Though the attack never clicked for Parramatta, they were resolute in defence during a first half which found them pinned in their own quarter. An erroneous forward pass call against Brad Takairangi robbed the Eels of a first half try against the run of play and could have proved crucial in determining the flow up to half time.
Needless to say, Mr Perenara has maintained his reputation amongst the Eels faithful.
As the players counted the bruises from the trip to the Nation’s capital, Inside The NRL was on location at BankWest Stadium for more behind the scenes footage at the Eels new home. You can view the episode here.
Brad Arthur gave us a view from the coach’s box, whilst Tim Mannah showed the path from the sheds to the arena, and the exclusive Field Club where punters will be able to get up close to the players in what is anything but an old-school tunnel.
Clint Gutherson then looked anything but comfortable as he road tested the stadium’s ice baths. The temperature controlled pools have come a long way from the barrels or garbage bins filled with water and ice!
Team list Tuesday delivered a double barrel surprise as firstly Blake Ferguson was named for the Tigers clash, and secondly as Ray Stone replaced Kane Evans on the bench.
There seems little doubt that Fergo will still be in considerable doubt for the opening of BankWest Stadium, but it appears that he’ll be given every opportunity to recover from his rib injury. A Monday clash gives him a crucial extra day in his rehab.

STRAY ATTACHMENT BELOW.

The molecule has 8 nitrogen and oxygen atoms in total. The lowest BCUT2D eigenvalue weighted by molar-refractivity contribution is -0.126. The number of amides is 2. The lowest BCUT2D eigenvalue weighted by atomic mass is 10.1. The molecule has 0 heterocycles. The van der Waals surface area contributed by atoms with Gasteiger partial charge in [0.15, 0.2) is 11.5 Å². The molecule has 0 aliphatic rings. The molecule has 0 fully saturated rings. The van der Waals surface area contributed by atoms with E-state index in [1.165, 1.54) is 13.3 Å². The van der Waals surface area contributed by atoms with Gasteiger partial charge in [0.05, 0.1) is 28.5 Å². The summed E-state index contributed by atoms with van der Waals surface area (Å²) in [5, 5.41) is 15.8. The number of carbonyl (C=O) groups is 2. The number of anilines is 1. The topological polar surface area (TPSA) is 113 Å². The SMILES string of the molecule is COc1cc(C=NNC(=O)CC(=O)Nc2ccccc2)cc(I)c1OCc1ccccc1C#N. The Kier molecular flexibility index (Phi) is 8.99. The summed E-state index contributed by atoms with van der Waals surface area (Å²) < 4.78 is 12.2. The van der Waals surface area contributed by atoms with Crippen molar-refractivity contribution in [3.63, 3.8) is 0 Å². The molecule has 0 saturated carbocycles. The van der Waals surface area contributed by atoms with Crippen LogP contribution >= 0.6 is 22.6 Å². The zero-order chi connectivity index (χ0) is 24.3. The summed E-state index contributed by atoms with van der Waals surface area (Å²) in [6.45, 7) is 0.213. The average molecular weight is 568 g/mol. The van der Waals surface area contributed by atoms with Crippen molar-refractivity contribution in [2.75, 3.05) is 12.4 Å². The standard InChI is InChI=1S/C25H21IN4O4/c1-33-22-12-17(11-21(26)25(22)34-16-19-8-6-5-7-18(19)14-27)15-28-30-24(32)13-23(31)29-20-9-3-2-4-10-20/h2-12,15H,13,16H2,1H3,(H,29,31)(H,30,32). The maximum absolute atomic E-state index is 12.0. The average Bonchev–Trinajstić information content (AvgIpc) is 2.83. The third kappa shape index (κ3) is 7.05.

As for Ray Stone, the mobile and aggressive middle forward has not won his spot by default. Stone has been in rare form for the Magpies, and his exceptional defence has delivered plenty of pain for the opposition.
We wish him well for his second game in the top grade.
It was billed as Wednesday Night Lights and it didn’t disappoint. Around three thousand supporters filed into BankWest Stadium for a light show and open training session.
During their extras, some of the team put on a kicking exhibition for the supporters. The biggest cheer came for Junior Paulo, who, after encouraging the crowd to give him an Olympic Long Jump style handclap, duly delivered a conversion from the sideline.
After the field work concluded, the players and Brad Arthur then moved to the fences to mingle with supporters.
The club also hosted a collection of current and potential corporate partners, along with past Eels greats such as Eric Grothe, Mick Cronin, Steven Edge and Neville Glover. The hospitality offered by the stadium is world class, and unlike private boxes at other stadiums, the seating configurations are close to the action, heightening the big match atmosphere.
The anticipation is building!
It’s a rest day from training for the Eels in what is an eight day period between games.
The club’s media department release footage of the squad’s visit this week to Westmead Children’s Hospital and Ronald McDonald House.
The NRL can be rightly proud of how they give back to the community, and the Parramatta club has a long and proud association with the Hospital and RM House. The phrase, “reality check” is often used by players in their community work. When you’re dealing with sick children and their families, it’s easy to understand why.
The Final Word
In just a few short days we’ll be experiencing the new BankWest Stadium on match day. The last time I was this hyped up for a match was at when the Parra faithful invaded Melbourne for the 2017 finals clash.
Every one of the Eels’ homes have held a special place in my heart. Cumberland Oval was my childhood, and the place where the Eels evolved into a premiership team. Parramatta Stadium became the best suburban ground in Sydney. The new BankWest Stadium has placed a gold border around that title,
The Cumberland Throw and associates will be taking our place in Bay 215 at the stadium. Be sure to say hello when you see us.
In the meantime, happy Easter to everyone.